NATIONAL MARITIME MUSEUM, GREENWICH ENGLAND.
The historic buildings of the National Maritime Museum, form only part of the Maritime Greenwich World Heritage Site, for it also incorporates the adjoning seventeenth century Queen's House, designed by Inigo Jones, and the nearby Royal Observatory at the top of Castle Hill in Greenwich Park. There is no entrance fee to any of these three sites.
Situated in Greenwich, South East London, this marvellous museum is the leading maritime museum of the United Kingdom and more than likely the largest museum of its kind in the world.
Each one of the these three venues is full of historical interest and there is too much information to just devote one page to all three, so each venue will be dealt with seperately on their own individual page.
It owes it's existance to Sir James Caird, Baronet of Glenfarquhar, a shipowner and the principal donor in the creation of this wonderful museum, which is situated in the heart of Greenwich in south east London.
Having built a considerable fortune from his shipping interests, his love of all things Maritime led to his desire for the preservation of British naval and shipping memorials.
It was Sir James who in the 1920s, commendably contributed the largest sum of money required to undertake the repair and restoration of H.M.S. Victory, the flagship of Admiral Nelson at the Battle of Trafalgar.
He tirelessly, but unsuccessfully tried to save H.M.S. Implacable, the second oldest ship in the Royal Navy, (H.M.S. Victory being the oldest) which had fought side by side with the Victory at Trafalgar.
Implacable was scuttled in 1949, one hundred and forty four years after this French built 74 gun third rate ship of the line, had been captured and incorporated into the Royal Navy in 1805.
The seeds of the National Maritime Museum had been sown way back in 1910 when a desire to promote the academic field of maritime history in the United Kingdom, led to the foundation of the Society for Nautical Research.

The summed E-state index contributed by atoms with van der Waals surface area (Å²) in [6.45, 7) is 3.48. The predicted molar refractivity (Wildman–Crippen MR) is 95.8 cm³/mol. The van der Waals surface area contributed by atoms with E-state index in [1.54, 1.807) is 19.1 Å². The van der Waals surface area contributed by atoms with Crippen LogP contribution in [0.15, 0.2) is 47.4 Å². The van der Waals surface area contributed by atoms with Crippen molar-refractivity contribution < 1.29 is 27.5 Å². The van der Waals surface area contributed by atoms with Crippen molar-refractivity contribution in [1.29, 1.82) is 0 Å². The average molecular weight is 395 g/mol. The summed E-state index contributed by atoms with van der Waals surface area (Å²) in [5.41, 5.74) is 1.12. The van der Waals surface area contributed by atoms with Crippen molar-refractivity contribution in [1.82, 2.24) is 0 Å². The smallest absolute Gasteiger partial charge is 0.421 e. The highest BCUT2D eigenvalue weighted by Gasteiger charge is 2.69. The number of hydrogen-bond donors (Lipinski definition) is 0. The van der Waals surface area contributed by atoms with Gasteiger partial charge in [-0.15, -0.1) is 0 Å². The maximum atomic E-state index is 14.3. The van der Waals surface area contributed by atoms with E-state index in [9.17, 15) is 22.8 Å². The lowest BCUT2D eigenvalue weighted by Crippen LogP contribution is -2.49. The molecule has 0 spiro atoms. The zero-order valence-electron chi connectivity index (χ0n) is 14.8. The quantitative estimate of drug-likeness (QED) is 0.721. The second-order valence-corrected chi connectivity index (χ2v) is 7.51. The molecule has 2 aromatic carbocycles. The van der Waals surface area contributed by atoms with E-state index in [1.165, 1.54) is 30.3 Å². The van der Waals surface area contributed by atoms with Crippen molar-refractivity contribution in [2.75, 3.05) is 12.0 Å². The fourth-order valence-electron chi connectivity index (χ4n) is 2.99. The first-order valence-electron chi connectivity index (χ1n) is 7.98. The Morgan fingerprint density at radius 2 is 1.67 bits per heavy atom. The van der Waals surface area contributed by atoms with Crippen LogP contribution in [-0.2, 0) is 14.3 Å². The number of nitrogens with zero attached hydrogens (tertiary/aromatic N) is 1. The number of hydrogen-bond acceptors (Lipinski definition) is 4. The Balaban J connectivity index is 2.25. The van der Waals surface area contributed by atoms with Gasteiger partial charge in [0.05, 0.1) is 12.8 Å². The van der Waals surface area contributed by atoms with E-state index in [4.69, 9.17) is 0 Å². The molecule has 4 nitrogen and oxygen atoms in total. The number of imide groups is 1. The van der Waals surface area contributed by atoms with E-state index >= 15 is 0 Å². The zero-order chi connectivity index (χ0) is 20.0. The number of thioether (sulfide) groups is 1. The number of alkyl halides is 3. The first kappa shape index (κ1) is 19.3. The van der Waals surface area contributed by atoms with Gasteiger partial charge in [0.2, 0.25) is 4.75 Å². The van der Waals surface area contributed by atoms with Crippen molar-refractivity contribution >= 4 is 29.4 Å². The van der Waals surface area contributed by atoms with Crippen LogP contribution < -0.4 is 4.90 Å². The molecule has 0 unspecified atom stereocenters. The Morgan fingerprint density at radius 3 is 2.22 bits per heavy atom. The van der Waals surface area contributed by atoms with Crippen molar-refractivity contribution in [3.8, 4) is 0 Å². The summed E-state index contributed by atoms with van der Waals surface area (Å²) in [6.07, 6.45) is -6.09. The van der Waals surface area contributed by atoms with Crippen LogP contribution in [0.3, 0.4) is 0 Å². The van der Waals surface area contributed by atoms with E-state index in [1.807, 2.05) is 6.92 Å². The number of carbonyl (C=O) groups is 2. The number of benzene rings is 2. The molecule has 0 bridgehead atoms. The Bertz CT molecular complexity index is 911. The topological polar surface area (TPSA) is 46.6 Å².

These seeds began to germinate in 1927, when Sir James joined a board of trustees, which had been established through the Society for Nautical Research, and which would work towards establishing a foundation for the preservation of Britain's Maritime history.
When in 1933, the Royal Hospital School, historically nicknamed "The Cradle of the Navy" moved from Greenwich to Holbrook, Suffolk (John Constable country), Sir James Caird generously offered to fund the entire project of renovating the building and turning it into a museum.
An exceptional range of historical maritime artifacts were purchased, again by Sir James. He bought the A.G.H. Macpherson Collection of maritime prints, and purchased the ship models previously belonging to the Training Ship Mercury.
This Training Ship was retired, the school closing in 1968 and, I believe it is now at the Chatham Historic Dockyard, undergoing repairs and restoration to bring it back to it's original state. (For anyone interested in Maritime History, Chatham Historic Dockyard is a museum open to the public)
(As an aside : Maybe of interest to our American visitors. Did you know that the desk used by the President of the U.S.A. in the Oval Office was made in Chatham Dockyard?)
Wherever and whatever, all kinds of nautical instruments, artworks, models of ships, globes, rare books, ships compasses. Whenever these historical artifacts became available, Sir James would be there to purchase them.
The National Maritime Museum Act was passed by Parliament in 1934 and on 27th April 1937, accompanied by his daughter Princess Elizabeth, later Queen Elizabeth II, King George VI made a journey down the River Thames, to formally open the museum to the public.
The National Maritime Museum now has the most important holdings in the world, on the history of Britain at sea. It comprises over two million items including those aquired by Sir James Caird, of maritime art (both British and 17th century Dutch), cartography, manuscripts, flags, medals, weapons, naval uniforms, ship models and plans.
Only the National Portrait Gallery Collection exceeds in size, that belonging to the National Maritime Museum, but the holdings of the National Maritime Museum which relate to Vice-Admiral Horatio Nelson and Captain James Cook are unrivalled anywhere in the world.
The largest maritime historical reference library to be found anywhere in the world is housed in this museum, featuring one hundred thousand volumes of text, including fifteenth century books.
There is an active loans programme, which ensures that items from the collection can be viewed around the United Kingdom and also abroad.
The National Maritime Museum is open daily throughout the year except for Christmas Eve, Christmas Day and Boxing Day.
It closes early on New Years Eve but stays open late on New Years Day. Family events are held there throughout the year and there are a number of temporary exhibitions held, some of them free and others which do charge an admission fee.
It is advisable to find out more about opening times and forthcoming events by visiting the National Maritime Museum website prior to your visit.